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Yesterday was one those perfect summer days here in Manhattan, so we went for a leisurely walk on the High Line, stopping in at a few of our favorite galleries, including Jonathan LeVine, where we enjoyed their current Trifecta Group Show. Trifecta showcases three international female artists — Handiedan, Mimi Scholz, and Sandra Chevrier — who are at the forefront of a contemporary art movement with art that reimagines representations of women. Through an array of media, these artists use the female figure as their subject and are strong voices for a new generation of artists. Curator Yasha Young offers, “This exhibition addresses the fact that art created by women has been historically dismissed as craft as opposed to fine art, affecting the development of women in art throughout history. I would like to open doors for women artists and encourage them to step out and up.”
The show fills all three galleries rooms, one dedicated to each artist. In the largest, main space you can see a collection of work by Montreal-based artist Sandra Chevrier, who merges painting and collage in works that reflect upon the self-imposed limitations within our world and the underlying tragedy of oppressed female identity. In her series Cages, finely hand-painted portraits of women are masked with pages from comic books, symbolizing the struggle of having to uphold unrealistic expectations of beauty and perfection.
By imposing these strict limitations society is placing women in prisons of identity and asking them to become superheroes. In the greater body of her work, the images used within ‘cages’ range from scenes of conflict, triumph and defeat. Often focusing on the latter, the artist highlights the fragility of the superhero, their personal weaknesses and exposes the humanity within the superhuman.
More Photos After The Jump!
If you’re paying attention here, then you might recognize the above Pentagram Hedge as a work by artist Joseph Grazi, from his exhibit, God Complex, which we reviewed here on The Gig last month. But the Pentagram Hedge is such a marvelous thing, that it deserves an encore appearance. Because, Pentagram Hedge.
If you love Skulls and Taxidermy Bats as much as I do, you will flip out over NYC-based artist Joseph Grazi’s new collection of sculptures and drawings, God Complex, up for just three short weeks at Joseph Gross Gallery. Seriously, it is pretty awesome.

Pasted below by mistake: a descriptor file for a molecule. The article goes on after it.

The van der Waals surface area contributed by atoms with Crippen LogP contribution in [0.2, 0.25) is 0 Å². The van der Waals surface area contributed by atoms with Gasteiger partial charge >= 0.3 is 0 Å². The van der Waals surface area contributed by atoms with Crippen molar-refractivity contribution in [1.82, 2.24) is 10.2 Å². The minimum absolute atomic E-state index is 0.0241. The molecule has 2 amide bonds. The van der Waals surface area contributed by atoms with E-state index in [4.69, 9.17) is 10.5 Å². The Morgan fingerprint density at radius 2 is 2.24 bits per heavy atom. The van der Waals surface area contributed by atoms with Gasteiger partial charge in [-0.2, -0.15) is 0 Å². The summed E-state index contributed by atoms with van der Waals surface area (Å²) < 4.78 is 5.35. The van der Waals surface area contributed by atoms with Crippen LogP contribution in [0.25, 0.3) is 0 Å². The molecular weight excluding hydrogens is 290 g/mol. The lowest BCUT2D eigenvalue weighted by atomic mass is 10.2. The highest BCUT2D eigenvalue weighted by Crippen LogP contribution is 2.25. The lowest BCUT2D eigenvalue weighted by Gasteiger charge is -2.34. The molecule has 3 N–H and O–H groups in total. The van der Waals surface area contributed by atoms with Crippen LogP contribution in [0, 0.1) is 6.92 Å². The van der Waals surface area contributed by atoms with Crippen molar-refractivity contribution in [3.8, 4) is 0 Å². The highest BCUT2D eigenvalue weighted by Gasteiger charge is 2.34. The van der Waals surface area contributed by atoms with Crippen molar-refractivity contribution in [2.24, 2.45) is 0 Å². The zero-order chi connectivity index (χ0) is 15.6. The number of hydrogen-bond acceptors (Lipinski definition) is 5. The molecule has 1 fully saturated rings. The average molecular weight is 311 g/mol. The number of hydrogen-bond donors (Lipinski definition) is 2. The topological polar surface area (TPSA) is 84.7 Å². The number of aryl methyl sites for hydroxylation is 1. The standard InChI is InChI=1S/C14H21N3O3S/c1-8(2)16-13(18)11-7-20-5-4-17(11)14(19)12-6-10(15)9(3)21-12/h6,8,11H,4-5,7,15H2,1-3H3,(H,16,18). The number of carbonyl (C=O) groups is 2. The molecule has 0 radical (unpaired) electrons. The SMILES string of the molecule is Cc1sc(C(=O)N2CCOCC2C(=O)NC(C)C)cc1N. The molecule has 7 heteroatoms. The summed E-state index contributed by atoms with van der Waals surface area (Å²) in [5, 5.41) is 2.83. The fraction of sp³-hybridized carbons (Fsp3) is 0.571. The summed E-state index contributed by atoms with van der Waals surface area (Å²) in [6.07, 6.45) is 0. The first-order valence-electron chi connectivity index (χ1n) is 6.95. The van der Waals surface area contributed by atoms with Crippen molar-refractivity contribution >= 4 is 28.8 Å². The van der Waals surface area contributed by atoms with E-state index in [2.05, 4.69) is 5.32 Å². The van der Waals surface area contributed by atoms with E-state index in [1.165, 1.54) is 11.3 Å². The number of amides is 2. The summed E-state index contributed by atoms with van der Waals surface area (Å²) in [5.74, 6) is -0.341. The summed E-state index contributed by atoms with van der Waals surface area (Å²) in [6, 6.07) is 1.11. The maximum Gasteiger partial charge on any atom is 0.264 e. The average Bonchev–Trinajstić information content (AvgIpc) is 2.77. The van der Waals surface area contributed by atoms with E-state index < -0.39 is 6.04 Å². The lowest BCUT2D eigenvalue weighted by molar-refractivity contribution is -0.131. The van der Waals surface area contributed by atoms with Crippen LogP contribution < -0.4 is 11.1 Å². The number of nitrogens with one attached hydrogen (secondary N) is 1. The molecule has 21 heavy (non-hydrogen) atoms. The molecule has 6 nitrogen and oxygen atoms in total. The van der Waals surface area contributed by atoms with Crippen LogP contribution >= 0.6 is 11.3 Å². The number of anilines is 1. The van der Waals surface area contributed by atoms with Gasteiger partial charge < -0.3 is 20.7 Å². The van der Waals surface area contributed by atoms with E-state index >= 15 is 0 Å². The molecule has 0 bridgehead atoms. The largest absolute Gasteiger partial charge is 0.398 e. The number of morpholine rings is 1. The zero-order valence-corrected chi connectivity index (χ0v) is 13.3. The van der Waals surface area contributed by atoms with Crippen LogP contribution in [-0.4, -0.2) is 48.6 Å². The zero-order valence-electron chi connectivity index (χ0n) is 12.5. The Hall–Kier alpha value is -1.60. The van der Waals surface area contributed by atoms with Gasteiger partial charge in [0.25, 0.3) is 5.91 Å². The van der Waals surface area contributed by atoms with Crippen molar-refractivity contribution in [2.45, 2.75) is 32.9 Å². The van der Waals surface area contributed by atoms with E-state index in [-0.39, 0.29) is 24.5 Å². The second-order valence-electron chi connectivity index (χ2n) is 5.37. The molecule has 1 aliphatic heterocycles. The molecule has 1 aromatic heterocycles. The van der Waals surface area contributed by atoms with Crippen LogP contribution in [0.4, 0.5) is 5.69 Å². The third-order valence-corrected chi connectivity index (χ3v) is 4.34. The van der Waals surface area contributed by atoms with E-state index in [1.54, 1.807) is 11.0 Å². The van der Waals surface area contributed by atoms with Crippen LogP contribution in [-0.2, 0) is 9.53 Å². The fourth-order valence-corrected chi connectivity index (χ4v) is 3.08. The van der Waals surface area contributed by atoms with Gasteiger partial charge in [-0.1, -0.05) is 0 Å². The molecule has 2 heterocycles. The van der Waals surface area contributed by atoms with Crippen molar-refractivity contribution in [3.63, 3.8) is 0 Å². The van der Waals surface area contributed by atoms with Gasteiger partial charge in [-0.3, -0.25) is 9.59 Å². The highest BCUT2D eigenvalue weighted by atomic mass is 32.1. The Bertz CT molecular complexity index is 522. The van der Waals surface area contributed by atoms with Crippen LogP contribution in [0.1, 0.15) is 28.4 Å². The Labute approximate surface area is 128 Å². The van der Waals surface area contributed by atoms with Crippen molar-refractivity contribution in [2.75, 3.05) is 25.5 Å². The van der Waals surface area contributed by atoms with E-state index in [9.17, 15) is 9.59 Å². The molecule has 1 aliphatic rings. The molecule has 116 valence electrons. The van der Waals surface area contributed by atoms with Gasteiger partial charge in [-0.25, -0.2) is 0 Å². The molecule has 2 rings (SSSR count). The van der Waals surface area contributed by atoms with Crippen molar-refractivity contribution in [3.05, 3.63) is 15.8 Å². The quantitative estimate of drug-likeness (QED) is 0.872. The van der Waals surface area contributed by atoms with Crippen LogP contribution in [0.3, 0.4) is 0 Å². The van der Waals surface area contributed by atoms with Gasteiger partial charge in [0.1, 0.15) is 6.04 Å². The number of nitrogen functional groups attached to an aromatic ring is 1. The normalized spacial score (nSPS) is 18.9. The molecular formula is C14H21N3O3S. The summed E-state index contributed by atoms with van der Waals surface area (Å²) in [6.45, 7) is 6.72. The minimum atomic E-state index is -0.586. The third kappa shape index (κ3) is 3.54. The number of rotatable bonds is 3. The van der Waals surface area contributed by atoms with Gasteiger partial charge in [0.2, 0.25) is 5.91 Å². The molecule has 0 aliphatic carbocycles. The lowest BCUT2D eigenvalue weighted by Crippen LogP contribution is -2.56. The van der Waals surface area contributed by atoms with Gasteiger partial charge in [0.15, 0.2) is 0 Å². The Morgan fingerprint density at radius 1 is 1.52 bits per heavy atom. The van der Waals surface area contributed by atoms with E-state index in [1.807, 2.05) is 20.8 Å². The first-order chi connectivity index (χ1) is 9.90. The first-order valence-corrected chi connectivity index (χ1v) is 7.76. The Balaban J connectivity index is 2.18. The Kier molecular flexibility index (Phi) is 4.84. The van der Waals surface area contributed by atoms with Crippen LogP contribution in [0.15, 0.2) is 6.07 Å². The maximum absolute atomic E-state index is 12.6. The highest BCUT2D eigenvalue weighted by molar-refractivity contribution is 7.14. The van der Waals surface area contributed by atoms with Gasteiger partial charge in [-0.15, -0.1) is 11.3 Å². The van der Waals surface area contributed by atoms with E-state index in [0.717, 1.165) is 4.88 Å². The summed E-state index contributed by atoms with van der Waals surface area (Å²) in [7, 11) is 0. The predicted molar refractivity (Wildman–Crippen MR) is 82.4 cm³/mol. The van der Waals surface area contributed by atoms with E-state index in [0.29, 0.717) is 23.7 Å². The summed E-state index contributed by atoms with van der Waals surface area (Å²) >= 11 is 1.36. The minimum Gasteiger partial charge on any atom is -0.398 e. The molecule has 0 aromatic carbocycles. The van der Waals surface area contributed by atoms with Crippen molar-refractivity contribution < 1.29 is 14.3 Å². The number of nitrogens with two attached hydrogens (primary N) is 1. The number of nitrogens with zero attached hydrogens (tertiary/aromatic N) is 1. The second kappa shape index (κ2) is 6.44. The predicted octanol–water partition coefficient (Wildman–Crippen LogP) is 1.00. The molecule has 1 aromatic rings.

According to the shows official press release, these artworks, “illustrate man’s increasing dominion over the natural world. With the human brain being the most complex structure existing in the known universe, we have been given the ability to manipulate the environment as we please and, ultimately, bend nature itself to our insatiable needs.” I can’t say that I disagree with that statement.
As Grazi frequently points out, “nature has been tamed and the animals that once posed threats to us are now predominantly under control. In addition, we can rearrange and re-engineer our bodies, create new species, and explore other planets. This capacity, along with the eradication of our former enemies and fears, can have a subconscious calming effect.”
Grazi’s new work revolves around the often inconsistent and irrational relationship that we have developed with nature over time, and how are new technologies have begun to give us godlike dominion over the planet and its animal inhabitants. It is through the realizations of these new powers that the artist hopes to lead to a more aware and responsible approach to managing and maintaining the kingdom of Earth.
Joseph was present at last week’s opening reception and, let me tell you, he is not only extremely easy on the eyes, but also could not possibly have been nicer to Geoffrey and me as we chewed his ear of about how rad his art is. I asked Joseph where he gets the bats he uses in his sculptures, and I think he said he gets them from various taxidermist sources, but who knows. He is so hot, it was hard for me to pay attention to what he was saying. Just kidding. Sort of. Not really.
Joseph Grazi’s God Complex will be on Exhibit Through May 2nd, 2015 at Joseph Gross Gallery, Located at 548 West 28th Street, Suite 232, in the Chelsea Gallery District.